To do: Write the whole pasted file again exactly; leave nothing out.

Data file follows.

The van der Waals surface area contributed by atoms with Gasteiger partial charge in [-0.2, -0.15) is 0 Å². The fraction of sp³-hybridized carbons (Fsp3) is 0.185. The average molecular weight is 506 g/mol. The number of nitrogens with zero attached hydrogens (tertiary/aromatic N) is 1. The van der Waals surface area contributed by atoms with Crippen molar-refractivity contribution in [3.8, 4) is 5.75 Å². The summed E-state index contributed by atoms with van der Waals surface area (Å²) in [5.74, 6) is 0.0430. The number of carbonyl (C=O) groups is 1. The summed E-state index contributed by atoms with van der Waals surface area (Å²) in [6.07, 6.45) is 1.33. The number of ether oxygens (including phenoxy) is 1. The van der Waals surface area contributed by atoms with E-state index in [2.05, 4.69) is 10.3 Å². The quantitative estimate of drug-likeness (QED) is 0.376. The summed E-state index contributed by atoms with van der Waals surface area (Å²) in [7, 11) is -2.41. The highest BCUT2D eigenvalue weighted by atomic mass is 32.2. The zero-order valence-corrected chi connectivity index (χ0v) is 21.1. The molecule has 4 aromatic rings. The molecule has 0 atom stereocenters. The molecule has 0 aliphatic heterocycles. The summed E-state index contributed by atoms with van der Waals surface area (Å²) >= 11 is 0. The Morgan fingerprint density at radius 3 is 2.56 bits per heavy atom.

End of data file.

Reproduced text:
The van der Waals surface area contributed by atoms with Gasteiger partial charge in [-0.2, -0.15) is 0 Å². The fraction of sp³-hybridized carbons (Fsp3) is 0.185. The average molecular weight is 506 g/mol. The number of nitrogens with zero attached hydrogens (tertiary/aromatic N) is 1. The van der Waals surface area contributed by atoms with Crippen molar-refractivity contribution in [3.8, 4) is 5.75 Å². The summed E-state index contributed by atoms with van der Waals surface area (Å²) in [5.74, 6) is 0.0430. The number of carbonyl (C=O) groups is 1. The summed E-state index contributed by atoms with van der Waals surface area (Å²) in [6.07, 6.45) is 1.33. The number of ether oxygens (including phenoxy) is 1. The van der Waals surface area contributed by atoms with E-state index in [2.05, 4.69) is 10.3 Å². The quantitative estimate of drug-likeness (QED) is 0.376. The summed E-state index contributed by atoms with van der Waals surface area (Å²) in [7, 11) is -2.41. The highest BCUT2D eigenvalue weighted by atomic mass is 32.2. The zero-order valence-corrected chi connectivity index (χ0v) is 21.1. The molecule has 4 aromatic rings. The molecule has 0 atom stereocenters. The molecule has 0 aliphatic heterocycles. The summed E-state index contributed by atoms with van der Waals surface area (Å²) >= 11 is 0. The Morgan fingerprint density at radius 3 is 2.56 bits per heavy atom.